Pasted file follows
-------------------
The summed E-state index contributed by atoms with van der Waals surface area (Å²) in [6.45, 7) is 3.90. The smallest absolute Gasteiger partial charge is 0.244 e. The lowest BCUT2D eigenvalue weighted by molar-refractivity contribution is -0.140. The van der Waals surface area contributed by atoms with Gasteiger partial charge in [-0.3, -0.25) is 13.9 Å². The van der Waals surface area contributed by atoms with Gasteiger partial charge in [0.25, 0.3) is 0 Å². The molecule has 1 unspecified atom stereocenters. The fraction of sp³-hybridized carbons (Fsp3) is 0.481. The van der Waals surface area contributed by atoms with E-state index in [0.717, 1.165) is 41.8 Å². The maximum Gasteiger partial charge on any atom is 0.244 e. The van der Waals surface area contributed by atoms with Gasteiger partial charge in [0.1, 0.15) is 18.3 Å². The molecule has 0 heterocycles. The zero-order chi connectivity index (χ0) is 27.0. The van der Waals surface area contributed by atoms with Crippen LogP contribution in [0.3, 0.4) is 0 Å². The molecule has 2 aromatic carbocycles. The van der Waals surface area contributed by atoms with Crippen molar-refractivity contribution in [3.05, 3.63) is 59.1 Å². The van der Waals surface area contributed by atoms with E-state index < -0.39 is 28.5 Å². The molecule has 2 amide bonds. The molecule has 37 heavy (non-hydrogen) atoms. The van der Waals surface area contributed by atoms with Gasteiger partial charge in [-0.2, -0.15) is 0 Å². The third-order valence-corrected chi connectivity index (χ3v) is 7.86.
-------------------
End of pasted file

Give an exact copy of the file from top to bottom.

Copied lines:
The summed E-state index contributed by atoms with van der Waals surface area (Å²) in [6.45, 7) is 3.90. The smallest absolute Gasteiger partial charge is 0.244 e. The lowest BCUT2D eigenvalue weighted by molar-refractivity contribution is -0.140. The van der Waals surface area contributed by atoms with Gasteiger partial charge in [-0.3, -0.25) is 13.9 Å². The van der Waals surface area contributed by atoms with Gasteiger partial charge in [0.25, 0.3) is 0 Å². The molecule has 1 unspecified atom stereocenters. The fraction of sp³-hybridized carbons (Fsp3) is 0.481. The van der Waals surface area contributed by atoms with E-state index in [0.717, 1.165) is 41.8 Å². The maximum Gasteiger partial charge on any atom is 0.244 e. The van der Waals surface area contributed by atoms with Gasteiger partial charge in [0.1, 0.15) is 18.3 Å². The molecule has 0 heterocycles. The zero-order chi connectivity index (χ0) is 27.0. The van der Waals surface area contributed by atoms with Crippen LogP contribution in [0.3, 0.4) is 0 Å². The molecule has 2 aromatic carbocycles. The van der Waals surface area contributed by atoms with Crippen molar-refractivity contribution in [3.05, 3.63) is 59.1 Å². The van der Waals surface area contributed by atoms with E-state index < -0.39 is 28.5 Å². The molecule has 2 amide bonds. The molecule has 37 heavy (non-hydrogen) atoms. The van der Waals surface area contributed by atoms with Gasteiger partial charge in [-0.2, -0.15) is 0 Å². The third-order valence-corrected chi connectivity index (χ3v) is 7.86.